To Animate or Not to Animate (in Presenter)

Hi All:

I was working on an Articulate Presenter module the other day and putting an animation together where a number changes from 1 to 2 to 3.  Now, since it was fading in and out I put it all on one slide.  Then I thought maybe it would be easier to just make three slides and have the number increase on each slide.  I'm not really sure which is "easier."  It's probably more a matter of preference in how you wish to do it.  Plus, each has a distinct look as the fade seems more graceful IMO.  But, it got me thinking and wondering if there would be other more important differences, like load time and file size.

I built out the same scenario, one with three slides and different numbers on each slide, and the other all on one side fading in and out with animations.  I was kind of hoping for a radical difference in load time or file size.  Alas, there was no marked difference in either of the files.  I compared the PowerPoint files and the published Articulate files.  Below is the comparison chart.

Now, granted, this is only one small example and there might be a difference in a more complicated animation sequence.  But, I really doubt it.  Mainly because whatever extra time/space taken up by using an animation in the one scenario is offset by adding slides in the other scenario.

Nothing groundbreaking here.  Just thought I would share my little experiment.  Anyone else experimented with this or have info. to the contrary?  Would love to hear.

David

7 Replies
Mike Taylor

Thanks for sharing this David. I've had this same conversation with myself but never got as far as testing the size differences.

For me it seems to be a personal preference unless you will be using your slides in any other format besides as a published course. For example, if you will ever share it as a PDF or via a site like Slideshare you'll need to split them into separate slides anyway since those do not display animations. For some reason, it seems that somebody somewhere always wants a PDF copy so that's the way I've been leaning lately.

For what it's worth...if not for that I think I prefer to build them as animations on the same slide.

Bob S

Hi David,

Interesting experiment... thanks for sharing the results.

Another thing to consider is if you show a "slide count" to the learners in your course. Having multiple slides to accomplish a simple animation change might run the risk of intimidating some users.

I tend to agree with Mike, unless I need to break things up for printed purposes, I try to keep things on fewer slides.

Now once the new Presenter '12 supports PPT slide transitions too.... hmm. 

Bob

David Lindenberg

Mike & Bob:

I agree on the "keeping things on fewer slides" point.  I tend to try to do that too.  However, splitting slides up is a good thing to consider for those times when you need to print.  I hadn't thought of that aspect.  I was just curious about the animate vs. no animate comparison.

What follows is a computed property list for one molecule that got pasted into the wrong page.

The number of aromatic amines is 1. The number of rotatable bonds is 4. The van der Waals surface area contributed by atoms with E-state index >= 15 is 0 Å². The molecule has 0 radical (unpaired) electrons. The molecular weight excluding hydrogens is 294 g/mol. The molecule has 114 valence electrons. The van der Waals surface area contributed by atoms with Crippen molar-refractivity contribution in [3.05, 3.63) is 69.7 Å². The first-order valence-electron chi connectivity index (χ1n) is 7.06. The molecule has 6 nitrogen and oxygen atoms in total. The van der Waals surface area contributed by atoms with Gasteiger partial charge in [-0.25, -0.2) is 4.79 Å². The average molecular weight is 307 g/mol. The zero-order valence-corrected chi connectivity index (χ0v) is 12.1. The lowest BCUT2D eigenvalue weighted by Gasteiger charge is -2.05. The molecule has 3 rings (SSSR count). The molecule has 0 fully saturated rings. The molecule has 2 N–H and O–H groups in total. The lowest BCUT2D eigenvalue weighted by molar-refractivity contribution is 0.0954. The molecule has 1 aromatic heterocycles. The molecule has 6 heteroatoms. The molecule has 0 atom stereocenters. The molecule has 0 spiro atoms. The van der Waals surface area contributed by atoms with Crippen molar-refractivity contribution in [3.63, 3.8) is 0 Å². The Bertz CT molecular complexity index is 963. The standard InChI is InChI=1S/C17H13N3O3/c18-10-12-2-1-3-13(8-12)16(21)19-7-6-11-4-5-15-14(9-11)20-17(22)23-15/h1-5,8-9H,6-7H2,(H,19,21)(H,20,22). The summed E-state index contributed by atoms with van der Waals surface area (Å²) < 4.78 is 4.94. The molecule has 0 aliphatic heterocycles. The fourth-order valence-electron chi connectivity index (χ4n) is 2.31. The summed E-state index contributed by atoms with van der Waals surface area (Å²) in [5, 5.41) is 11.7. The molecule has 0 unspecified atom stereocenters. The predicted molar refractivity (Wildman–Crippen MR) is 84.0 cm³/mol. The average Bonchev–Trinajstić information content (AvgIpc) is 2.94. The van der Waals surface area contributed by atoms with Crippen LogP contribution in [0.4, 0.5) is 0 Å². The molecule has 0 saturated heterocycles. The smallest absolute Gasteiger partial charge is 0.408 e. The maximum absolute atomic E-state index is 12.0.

Thanks for your thoughts!

David

Kate Hoelscher

If we are truly building for e-learning, we want to make it user-friendly.  I have received complaints when there are 'too many slides' in the menu, even if they are truly very short slides.  Overall, I know people want it more interactive and interesting, which is often accomplished by many slides vs. fewer slides with lots of audio per page.  So--it takes extra time, but I tend to try to remove the 'extras' from the menu.  I have noticed some issues with removing some of them in the menu for bookmarking in our LMS, so do try to limit this (odd...haven't spent a lot of time looking into it though--note this is in Storyline, not Presenter that I have noticed this issue).

James Brown

I have to agree with Mike on this one. It really depends on two factors.

  • Will you be sharing the content as a PDF or Slide Show
  • The content will only be in the form of an Articulate project.

Regarding size; not sure how much animation will inflate the overall file size however there are a few things to take into consideration.

  • clip art should be GIF
  • Images should be JPEG or PNG
  • Main Images / clipart should only be found on the Layouts under the slide master

I can only imaging the size of the file if a user forgot these small but critical points.

Regarding animation; if taken in moderation, animation is a good thing. However when over used it not only is detrimental to the learning process, but it can be flat out ANNOYING!!  My advice to is to use the K.I.S.S. principal and keep it simple silly.

Mike Taylor

Yes, James! The important thing is APPROPRIATE use of animation. Ruth Clark touches on the use of animation and graphics by saying that it's "...the communication functionality of the graphic that matters.

Here's a good article of hers that I've shared with a lot of people:

"More than Eye Candy"  http://www.clarktraining.com/content/articles/MoreThanEyeCandy_part1.pdf